At the local level, within the process of reorganisation of statutory services and related personnel issues, most of the reforms are top-down and create changes that relate to organisation and work within the CSWs, but no reform focuses on them. Except in Skopje, CSWs are mostly polyvalent institutions operating on territorial principle. At present, they face the problem of continuing transfer of new responsibilities and tasks from the "centre" and serious staff shortages. These problems are enhanced by the fact that CSWs still operate using the traditional case work approach to practice, with little of an outreach work taking place, nor are any of the reforms directed towards case management and adopting new and up-to-date approaches in practice through continuing education.
In addition, CSWs linkages with municipalities are incomplete. The already initiated process of decentralisation in social protection is limited primarily to institutions for elderly and the day care centres (DCCs). Given the lack of obligatory elements in legislation in the part of decentralisation and the transfer of responsibilities for social protection of citizens, and as a result of the weak financial and administrative capacities of municipalities, none of the existing DCCs (which are currently organisational units of the CSWs) is decentralised hitherto, as it was expected after the legislative changes were introduced in 2004.
Gatekeeping mechanisms are still weak and centralised. Gatekeeping at local level is non-existent as regulation of the social inspection, standardisation of services and licensing takes place at the central stage. The social inspection was only recently legally regulated (in 2005), while the Department for Social Inspection started functioning earlier this year. The process of standardisation in social work is delayed as the development of the standards for services for functioning of the CSWs and social institutions is still on the go. Licensing is currently a responsibility of the MoLSP, although the new Law on Social Protection (still in procedure) anticipates establishment of a Chamber for Social Activities that would fully take over licensing of professionals working in social protection institutions from the MoLSP. In addition, a rights-based approach to child protection is not applied.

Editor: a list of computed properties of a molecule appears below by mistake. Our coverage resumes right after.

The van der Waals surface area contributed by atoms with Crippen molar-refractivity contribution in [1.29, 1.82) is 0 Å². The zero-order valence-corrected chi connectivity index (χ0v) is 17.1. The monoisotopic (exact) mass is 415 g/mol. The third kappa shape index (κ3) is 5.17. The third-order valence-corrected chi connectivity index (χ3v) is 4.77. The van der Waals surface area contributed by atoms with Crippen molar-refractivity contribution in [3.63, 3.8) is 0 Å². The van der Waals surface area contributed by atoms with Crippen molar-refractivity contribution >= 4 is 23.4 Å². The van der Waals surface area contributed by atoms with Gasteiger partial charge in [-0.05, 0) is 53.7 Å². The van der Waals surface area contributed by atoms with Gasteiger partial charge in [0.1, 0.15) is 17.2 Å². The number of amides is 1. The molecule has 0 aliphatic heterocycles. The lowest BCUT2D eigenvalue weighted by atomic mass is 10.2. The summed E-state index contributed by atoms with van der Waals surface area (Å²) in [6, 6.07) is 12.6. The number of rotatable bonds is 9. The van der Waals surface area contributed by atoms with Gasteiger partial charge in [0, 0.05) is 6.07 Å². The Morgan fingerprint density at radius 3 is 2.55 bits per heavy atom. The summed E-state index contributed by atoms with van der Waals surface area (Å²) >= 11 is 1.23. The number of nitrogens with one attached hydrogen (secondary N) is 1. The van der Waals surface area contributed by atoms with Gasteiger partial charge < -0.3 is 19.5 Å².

In the domain of material assistance, the reforms are in general directed towards targeting of the financial allowances (social assistance and child supplements) and updating the system of administration of social assistance benefits.
Most significant achievements however, both in terms of legislative changes and practice, are evidenced in the domains of deinstitutionalisation (although predominantly directed towards disabled children) and the community-based services (day-care centres for children on the streets, for disabled children, shelters for victims of family violence). However, there is still a great deal of services that should be introduced within the system of child protection, such as kinship care, home-based services, small-size group homes, specialised foster care etc.
(Text taken from the Executive Summary of the publication)